If the master of the house had known the hour the thief was coming, he would not have let his house be broken into. (Luke 12:39)
Everyone paid attention to the videos from Rome? Maybe someday our personal responses to this question will define us: Where did you stand, when they threw Pachamama in the Tiber?
But I would rather recount a conversation I had with a Mohawk man. On the Appalachian Trail, a few years ago. He’s a Christian, an Assembly of God preacher. We fell in with each other for a long stretch of walking and talking. He wound up spending a few days praying at St. Andrew’s in Roanoke, Virginia, then continued his journeys.
To generalize about “native American spirituality” or “Amazonian spirituality”—doesn’t seem like a good idea at all. You really can’t generalize, any more than you could generalize about “European spirituality” or “the spirituality of the Indian sub-continent.”
But can’t we say this: All orthodox Catholics, and most native Americans, of north and south, have something in common. We all acknowledge that the human race does not possess the greatest intelligence that exists. We God-fearing people revere the infinitely superior intelligence of our Creator, and the immeasurably superior intelligence of the angels, the non-material spirits–some of which are good, some of which are evil.
Therefore we orthodox Catholics and native Americans also share this understanding: the Creator has endowed His material creation with an inherent order—and that order also surpasses our intelligence.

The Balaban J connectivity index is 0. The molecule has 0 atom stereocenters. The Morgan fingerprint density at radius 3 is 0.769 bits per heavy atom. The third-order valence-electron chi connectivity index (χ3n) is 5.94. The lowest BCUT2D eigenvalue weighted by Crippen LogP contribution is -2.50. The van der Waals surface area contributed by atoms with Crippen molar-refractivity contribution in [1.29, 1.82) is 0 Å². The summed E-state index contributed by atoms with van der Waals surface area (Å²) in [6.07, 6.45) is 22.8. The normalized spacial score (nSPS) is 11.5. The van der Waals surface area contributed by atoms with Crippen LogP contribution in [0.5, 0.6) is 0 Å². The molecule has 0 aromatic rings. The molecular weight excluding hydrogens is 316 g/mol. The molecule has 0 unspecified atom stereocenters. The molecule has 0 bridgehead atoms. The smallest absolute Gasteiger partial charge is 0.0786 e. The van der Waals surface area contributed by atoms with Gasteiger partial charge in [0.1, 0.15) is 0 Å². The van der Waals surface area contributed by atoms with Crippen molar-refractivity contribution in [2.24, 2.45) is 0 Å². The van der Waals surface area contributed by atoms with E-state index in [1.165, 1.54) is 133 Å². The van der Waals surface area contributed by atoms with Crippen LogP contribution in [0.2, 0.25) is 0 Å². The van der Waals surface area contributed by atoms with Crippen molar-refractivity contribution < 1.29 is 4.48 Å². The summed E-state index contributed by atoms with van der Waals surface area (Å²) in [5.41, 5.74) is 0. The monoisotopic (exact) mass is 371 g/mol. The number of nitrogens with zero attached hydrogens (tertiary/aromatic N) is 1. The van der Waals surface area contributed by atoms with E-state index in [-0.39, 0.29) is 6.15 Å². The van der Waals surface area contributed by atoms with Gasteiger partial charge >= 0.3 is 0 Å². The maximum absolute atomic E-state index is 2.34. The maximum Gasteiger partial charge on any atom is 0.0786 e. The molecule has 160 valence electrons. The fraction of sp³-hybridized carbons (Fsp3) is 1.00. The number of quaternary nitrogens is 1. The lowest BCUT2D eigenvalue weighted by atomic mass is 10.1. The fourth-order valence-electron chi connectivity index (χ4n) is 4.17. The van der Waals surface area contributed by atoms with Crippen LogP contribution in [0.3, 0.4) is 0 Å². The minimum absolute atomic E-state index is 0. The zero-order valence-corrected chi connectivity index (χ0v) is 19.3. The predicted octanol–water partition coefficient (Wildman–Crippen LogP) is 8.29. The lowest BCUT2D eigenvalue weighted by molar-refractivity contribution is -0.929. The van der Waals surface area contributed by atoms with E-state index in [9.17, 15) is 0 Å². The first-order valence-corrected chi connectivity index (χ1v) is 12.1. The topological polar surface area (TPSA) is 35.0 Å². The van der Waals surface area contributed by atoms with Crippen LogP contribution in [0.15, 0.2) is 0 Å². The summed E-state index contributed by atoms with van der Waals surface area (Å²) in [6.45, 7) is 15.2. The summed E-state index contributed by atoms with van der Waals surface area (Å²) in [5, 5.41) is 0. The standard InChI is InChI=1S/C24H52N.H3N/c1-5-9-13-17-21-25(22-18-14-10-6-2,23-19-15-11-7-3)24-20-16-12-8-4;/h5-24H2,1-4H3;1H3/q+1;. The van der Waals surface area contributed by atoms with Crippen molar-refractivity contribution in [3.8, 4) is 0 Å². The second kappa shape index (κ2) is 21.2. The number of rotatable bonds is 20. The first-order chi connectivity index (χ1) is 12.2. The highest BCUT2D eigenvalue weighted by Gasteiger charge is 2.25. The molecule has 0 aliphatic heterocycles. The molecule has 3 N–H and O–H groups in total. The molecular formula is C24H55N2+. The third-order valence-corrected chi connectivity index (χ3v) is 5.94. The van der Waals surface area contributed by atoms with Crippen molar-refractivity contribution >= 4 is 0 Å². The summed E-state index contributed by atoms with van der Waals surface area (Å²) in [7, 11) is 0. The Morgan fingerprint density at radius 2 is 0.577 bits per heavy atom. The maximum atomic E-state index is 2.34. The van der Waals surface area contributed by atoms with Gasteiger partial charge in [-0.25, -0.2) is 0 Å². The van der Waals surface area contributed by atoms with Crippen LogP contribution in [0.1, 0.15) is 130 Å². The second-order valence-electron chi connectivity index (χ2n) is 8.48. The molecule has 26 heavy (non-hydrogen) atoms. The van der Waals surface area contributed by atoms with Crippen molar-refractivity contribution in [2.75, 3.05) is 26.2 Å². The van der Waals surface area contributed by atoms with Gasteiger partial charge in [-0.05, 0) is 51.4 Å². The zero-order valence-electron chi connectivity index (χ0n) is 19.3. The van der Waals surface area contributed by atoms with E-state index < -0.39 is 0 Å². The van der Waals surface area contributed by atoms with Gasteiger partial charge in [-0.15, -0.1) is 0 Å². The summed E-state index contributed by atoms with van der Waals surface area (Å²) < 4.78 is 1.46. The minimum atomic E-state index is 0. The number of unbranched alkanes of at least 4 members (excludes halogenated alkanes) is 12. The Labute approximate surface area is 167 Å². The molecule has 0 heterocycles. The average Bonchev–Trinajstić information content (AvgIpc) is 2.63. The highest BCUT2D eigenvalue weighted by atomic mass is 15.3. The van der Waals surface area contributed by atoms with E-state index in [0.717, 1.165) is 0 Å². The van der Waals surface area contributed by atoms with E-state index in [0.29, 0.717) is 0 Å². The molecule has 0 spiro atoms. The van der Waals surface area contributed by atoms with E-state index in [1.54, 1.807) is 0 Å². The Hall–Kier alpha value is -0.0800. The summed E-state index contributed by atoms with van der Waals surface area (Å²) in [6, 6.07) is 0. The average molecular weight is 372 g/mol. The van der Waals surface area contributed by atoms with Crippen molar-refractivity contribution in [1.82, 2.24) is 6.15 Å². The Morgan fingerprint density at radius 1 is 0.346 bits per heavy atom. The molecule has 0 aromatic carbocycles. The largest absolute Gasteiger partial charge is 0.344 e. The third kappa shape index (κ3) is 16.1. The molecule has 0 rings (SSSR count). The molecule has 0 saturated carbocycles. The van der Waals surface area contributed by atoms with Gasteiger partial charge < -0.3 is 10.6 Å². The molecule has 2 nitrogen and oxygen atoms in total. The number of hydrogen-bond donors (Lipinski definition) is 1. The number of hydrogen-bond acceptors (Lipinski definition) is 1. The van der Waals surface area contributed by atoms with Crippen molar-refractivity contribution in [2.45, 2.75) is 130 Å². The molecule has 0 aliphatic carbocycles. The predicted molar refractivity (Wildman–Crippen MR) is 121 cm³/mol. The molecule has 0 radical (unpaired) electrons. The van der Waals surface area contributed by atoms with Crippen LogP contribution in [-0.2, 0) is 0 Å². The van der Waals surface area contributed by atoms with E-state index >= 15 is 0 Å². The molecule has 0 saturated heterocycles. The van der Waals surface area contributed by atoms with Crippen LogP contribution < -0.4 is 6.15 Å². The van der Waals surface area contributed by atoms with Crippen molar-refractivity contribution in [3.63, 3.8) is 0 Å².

Not that we Catholics would say that trees, deer, and rivers have “minds.” But we recognize, along with native Americans, that Mother Nature possesses this endowment of organization, unity, and co-operation. Mankind forms but a part of this.
We human beings have a unique role—but not the role of mastermind. We must humbly respect the mystery of Mother Nature’s inner-connectedness; we must seek to co-operate with it ourselves; we cannot presume to understand it completely.
So, my point is: Why would we fight among ourselves, we God-fearing people who respect the Creator’s higher intelligence? When we not only have such crucial presuppositions in common, but also clearly face a common foe.
Namely, the school of willful blindness to the inherently religious dimension of human life. The technocracy. The oligarchy of materialists. That rejects prayer and sacraments as merely projections of inner psychological confusion. That prizes only bodily comfort. That cannot conceive of our human mission to co-operate humbly with God and His laws?
I didn’t just make up this take on the problem, during a walk in the woods with an Indian. This is a thesis that Pope John Paul II and Pope Benedict both embraced, as we can see in the citations in Pope Francis’ encyclical Laudato Si’.
A non-Christian native American who reveres the inner mystery of Mother Nature has more in common with us orthodox Catholics than the people who run the world right now. Who know no gods other than man and money.